#3  DO YOU REMEMBER when everyone got their news from the daily newspaper? How about late-breaking news that required an “Extra!” edition that paperboys sold on street corners? And how about paperboys themselves who picked up their papers literally hot off the presses, rolled them, tied them and then jumped on their bikes and threw papers in the general direction of your front door?

To leave a comment, click on “No Comment” at the top of the page next to the title. Makes no sense, but that’s how it works.Blog here.

EXTRA!!!

#3  DO YOU REMEMBER when everyone got their news from the daily newspaper? How about late-breaking news that required an “Extra!” edition that paperboys sold on street corners? And how about paperboys themselves who picked up their papers literally hot off the presses, rolled them, tied them and then jumped on their bikes and threw papers in the general direction of your front door?

To leave a comment, click on “No Comment” at the top of the page next to the title. Makes no sense, but that’s how it works.Blog here.

Hornwsoggled

# 3 DID YOU KNOW that WalthourvilleGeorgia, was incorporated in 1974, with a government entirely composed of women? I thought that was a neat fact and decided to use if as part of the Lost River story. Not only that, it gave me a chance to use the word “hornswoggled” not once, but twice! Let me tell you that opportunity doesn’t come around very often.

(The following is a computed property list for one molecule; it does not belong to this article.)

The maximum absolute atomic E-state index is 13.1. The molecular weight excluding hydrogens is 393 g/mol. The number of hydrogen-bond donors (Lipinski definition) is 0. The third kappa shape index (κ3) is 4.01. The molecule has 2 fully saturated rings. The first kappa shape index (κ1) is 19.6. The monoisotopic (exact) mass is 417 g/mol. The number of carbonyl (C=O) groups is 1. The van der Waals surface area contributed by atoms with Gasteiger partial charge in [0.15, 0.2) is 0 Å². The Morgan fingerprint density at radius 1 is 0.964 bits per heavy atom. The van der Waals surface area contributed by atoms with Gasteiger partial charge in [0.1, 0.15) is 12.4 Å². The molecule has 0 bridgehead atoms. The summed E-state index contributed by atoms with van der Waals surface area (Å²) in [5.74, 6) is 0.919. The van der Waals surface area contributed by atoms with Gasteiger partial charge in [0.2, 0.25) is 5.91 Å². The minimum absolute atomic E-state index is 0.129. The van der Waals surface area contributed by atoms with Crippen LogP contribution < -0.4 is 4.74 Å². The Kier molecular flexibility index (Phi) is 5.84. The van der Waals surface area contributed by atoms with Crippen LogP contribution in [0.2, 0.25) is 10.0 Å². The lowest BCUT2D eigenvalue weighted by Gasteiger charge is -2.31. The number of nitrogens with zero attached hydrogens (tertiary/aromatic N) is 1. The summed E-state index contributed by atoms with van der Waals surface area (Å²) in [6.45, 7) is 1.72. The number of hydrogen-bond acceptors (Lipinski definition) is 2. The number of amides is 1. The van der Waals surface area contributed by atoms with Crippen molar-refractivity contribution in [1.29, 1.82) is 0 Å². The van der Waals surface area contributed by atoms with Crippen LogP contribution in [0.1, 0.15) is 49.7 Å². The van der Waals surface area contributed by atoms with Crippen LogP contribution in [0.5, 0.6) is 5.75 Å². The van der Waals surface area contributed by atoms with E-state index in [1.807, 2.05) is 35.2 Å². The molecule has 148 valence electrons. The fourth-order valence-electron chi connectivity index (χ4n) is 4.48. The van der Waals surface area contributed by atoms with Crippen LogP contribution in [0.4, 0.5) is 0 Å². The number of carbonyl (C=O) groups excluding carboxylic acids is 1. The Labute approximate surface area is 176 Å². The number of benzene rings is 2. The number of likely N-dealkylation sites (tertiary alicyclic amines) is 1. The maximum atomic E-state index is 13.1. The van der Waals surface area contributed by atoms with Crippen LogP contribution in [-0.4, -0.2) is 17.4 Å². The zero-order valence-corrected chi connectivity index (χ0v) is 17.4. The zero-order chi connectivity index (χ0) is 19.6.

To leave a comment, click on “No Comment” at the top of the page next to the title. Makes no sense, but that’s how it works.Blog here.

Black Rotary Phones

#2  DO YOU REMEMBER phones? I mean black Southern Bell phones with rotary dials? How about phone books, Yellow Pages and party lines? Remember when you dialed “Operator” to make a long-distance call, which was cheaper after 6:00 p.m.? How about phone numbers with names? Pennsylvania 6 5000? In the 40s, houses had one phone wired in place. If it rang and you were not there to answer it, too bad. There were no answering services (remember those?) no voice mail, no call waiting.

To leave a comment, click on “No Comment” at the top of the page next to the title. Makes no sense, but that’s how it works.Blog here.

Speed Traps

# 2  DID YOU KNOW the idea for the speed trap in Lost River came from a real city? Poulan, Georgia’s police department had a speed trap along six miles of GA HWY 82. In 2009 Poulan's tiny police force generated nearly $900,000 in fines and fees, a number comparable to a city 30 times its size. I thought that information was just too good to pass up, so I used it.

To leave a comment, click on “No Comment” at the top of the page next to the title. Makes no sense, but that’s how it works.Blog here.

DO YOU REMEMBER

#1  DO YOU REMEMBER when products were identified by their manufacturers? You took pictures with a Kodak, you blew your nose on a Kleenex, you cleaned the house with a Hoover and kept food cold in the Frigidaire. ---which you had to defrost from time to time. In the South, a soft drink was always a Coke---even when it was a Dr. Pepper. If you wanted a copy of something you asked for a Xerox.  You made cakes with a Mixmaster and used a Band-Aid for cuts and scrapes.

 

To leave a comment, click on “No Comment” at the top of the page next to the title. Makes no sense, but that’s how it works.

POW camps

#1  DID YOU KNOW there were POW camps in Georgia after WW II? Camp Wheeler near Macon held nearly 2,00 captives. By the end of the war, there were five other camps in Georgia where 4,700 POWs were held. Prisoners were given food, housing, uniforms, classes and even paid a small wage. A friend told me he remembered his father hiring POWs to work on their farm. 


To leave a comment, click on “No Comment” at the top of the page next to the title. Makes no sense, but that’s how it works.